I am happy to report that there will be an ISO working group meeting in Portland, Maine this September, where the focus of the participants—a global team from multiple organizations—will be to refine the usability and benefits of the ISO 8655 series of standards. These standards pertain to assessment of the volumetric performance of handheld pipetting and related piston-operated liquid handling devices. First published in 2002, the standards are now due for a revision, based on the wealth of experience and knowledge gained since that time in the technology, performance and usage of handheld pipettes. The meeting will encompass a variety of perspectives, and we anticipate getting many new thoughts on the table, and making significant progress.
ASTM E 1154: honing the computation of delivered volume
The last downpour of the year, in the world of liquid handling standards, relates to the December 2014 publication of the most recent version of ASTM E 1154 – “Standard Specification for Piston or Plunger Operated Volumetric Apparatus.” The 2014 version included greater clarity in the balance resolution requirements when using the weighing method to calibrate pipettes and similar devices. It also clarifies the mathematical basis of the balance precision requirement, and how compliance is demonstrated. For example, it is now clear that weighing volumes in the range of one to ten microliters requires a six or seven place balance capable of achieving a standard deviation of 0.002 milligrams or better.
The additional revision of ASTM E 1154 now planned will incorporate the latest equations for most accurately accomplishing conversion of weight to volume. This will provide a standard set of the most detailed equations which can be implemented in software to enable accurate computation of delivered volume – something of critical importance to laboratories concerned with pipette performance.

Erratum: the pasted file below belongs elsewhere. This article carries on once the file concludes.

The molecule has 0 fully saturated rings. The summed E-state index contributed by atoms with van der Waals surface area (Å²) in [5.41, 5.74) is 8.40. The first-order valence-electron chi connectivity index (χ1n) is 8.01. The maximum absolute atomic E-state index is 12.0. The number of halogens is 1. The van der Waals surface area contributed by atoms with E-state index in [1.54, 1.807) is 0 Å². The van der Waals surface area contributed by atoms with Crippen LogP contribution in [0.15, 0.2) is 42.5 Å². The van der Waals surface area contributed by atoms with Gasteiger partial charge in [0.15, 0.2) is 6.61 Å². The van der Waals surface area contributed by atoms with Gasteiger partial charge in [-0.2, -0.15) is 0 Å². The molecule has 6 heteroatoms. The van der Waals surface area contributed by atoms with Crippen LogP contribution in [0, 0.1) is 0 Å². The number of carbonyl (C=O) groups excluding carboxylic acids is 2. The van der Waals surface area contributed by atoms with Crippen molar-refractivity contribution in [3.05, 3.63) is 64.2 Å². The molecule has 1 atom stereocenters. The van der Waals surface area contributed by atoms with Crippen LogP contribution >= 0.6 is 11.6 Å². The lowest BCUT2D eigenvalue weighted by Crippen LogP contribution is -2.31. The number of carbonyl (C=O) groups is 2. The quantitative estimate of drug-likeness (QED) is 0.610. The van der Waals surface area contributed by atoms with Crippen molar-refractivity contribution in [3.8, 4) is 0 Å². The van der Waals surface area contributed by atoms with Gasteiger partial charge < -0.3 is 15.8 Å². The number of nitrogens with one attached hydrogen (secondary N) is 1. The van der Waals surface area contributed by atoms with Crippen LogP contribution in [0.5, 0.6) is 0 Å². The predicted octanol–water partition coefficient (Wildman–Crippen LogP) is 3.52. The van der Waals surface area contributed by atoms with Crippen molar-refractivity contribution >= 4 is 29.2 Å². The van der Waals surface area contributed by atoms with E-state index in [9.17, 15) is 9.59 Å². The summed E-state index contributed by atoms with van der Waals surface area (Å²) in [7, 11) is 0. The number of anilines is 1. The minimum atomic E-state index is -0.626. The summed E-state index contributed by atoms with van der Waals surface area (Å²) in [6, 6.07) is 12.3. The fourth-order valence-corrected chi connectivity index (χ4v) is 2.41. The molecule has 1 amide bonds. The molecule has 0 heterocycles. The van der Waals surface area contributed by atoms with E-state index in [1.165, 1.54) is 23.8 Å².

If you are interested in any of the projects mentioned here, please contact me. I look forward to hearing from you!
About the Author
George Rodrigues, Ph.D.
George Rodrigues, Ph.D., is Senior Scientific Manager at Artel, the global leader in liquid delivery quality assurance. Rodrigues is responsible for developing and delivering communications and consulting programs designed to maximize laboratory quality and productivity through science-based management of liquid delivery. Rodrigues is Artel’s chief representative to key commercial clients, government regulatory bodies and industry organizations. His speaking and teaching engagements, along with his publications, build awareness of the challenges and solutions for laboratories in maintaining data integrity and confidence in their testing protocols. He plays a key role in developing the manufacturing and quality assurance processes for Artel products and organizes programs to assist pharmaceutical, biotechnology and clinical laboratories in improving their liquid delivery quality assurance and analytical process control. Rodrigues earned his BS in Chemical Engineering at the U.C. Berkeley, and a PhD in Chemical Engineering at the University of Wisconsin.